The Foreseeing Poe
Edgar Allan Poe’s 1838 novel “The Narrative of Arthur Gordon Pym of Nantucket” is noted for its chilling narrative of shipwreck survivors resorting to cannibalism. In a case of life eerily mirroring fiction, the 1884 shipwreck of the Mignonette saw its crew facing a similar desperate situation. They killed and ate a cabin boy for survival, and in a bizarre twist of fate, the cabin boy’s name was Richard Parker, the same name as the character in Poe’s novel. This coincidence has fascinated both literary and historical circles for its improbable nature and the eerie foresight of Poe’s writing.
In the 1930s, a remarkable event took place in Detroit involving a baby falling from a high window. A passerby named Joseph Figlock happened to be there to catch the baby, miraculously saving its life. In an almost unbelievable twist, the following year, another baby fell from the same window, and once again, Joseph Figlock was in the right place at the right time to catch the child. This extraordinary coincidence of being in the exact spot to save not one, but two falling babies, has been a source of amazement and speculation about the odds of such an event occurring twice.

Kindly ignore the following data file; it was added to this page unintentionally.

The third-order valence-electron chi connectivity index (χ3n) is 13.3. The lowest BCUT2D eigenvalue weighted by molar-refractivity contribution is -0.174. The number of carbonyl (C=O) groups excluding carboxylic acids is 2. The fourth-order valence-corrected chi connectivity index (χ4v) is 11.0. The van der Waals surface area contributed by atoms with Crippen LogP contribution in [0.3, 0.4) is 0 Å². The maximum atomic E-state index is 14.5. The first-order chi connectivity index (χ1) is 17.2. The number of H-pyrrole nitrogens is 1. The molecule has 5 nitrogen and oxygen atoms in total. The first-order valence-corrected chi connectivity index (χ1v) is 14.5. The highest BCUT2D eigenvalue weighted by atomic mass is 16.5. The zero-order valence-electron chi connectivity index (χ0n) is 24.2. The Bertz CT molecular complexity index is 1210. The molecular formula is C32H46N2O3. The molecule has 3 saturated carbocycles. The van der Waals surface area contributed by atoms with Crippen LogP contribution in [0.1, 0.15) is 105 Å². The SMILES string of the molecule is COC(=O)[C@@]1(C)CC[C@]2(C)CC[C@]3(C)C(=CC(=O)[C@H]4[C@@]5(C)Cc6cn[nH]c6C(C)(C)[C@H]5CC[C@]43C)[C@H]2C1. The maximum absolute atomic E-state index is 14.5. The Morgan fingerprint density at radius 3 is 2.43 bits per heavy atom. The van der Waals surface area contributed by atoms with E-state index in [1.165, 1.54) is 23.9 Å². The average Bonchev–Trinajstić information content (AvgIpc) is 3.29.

The Two Authors and the Comet
The lives of two renowned authors, Mark Twain and Eudora Welty, were curiously intertwined with the appearances of Halley’s Comet. Mark Twain, born Samuel Langhorne Clemens, was born in 1835 and passed away in 1910, famously predicting that he would “go out with” the comet, which indeed made its appearance in both years. Eudora Welty, a celebrated American writer, was also born and died in years when Halley’s Comet was visible from Earth – 1909 and 2001, respectively. These coincidences add a poetic touch to the lives of these literary figures, linking their existence to the celestial event of Halley’s Comet.
Thomas Jefferson and John Adams: A Founding Coincidence
In an extraordinary historical coincidence, Thomas Jefferson and John Adams, two of the United States’ Founding Fathers, died on the same day: July 4, 1826. This day marked the 50th anniversary of the signing of the Declaration of Independence, a pivotal document in American history, which both men had a significant role in drafting. Jefferson, the principal author, and Adams, a key advocate, both passed away within hours of each other, symbolizing their deeply intertwined roles in the birth of the nation.
The Fateful Lincoln-Booth Connection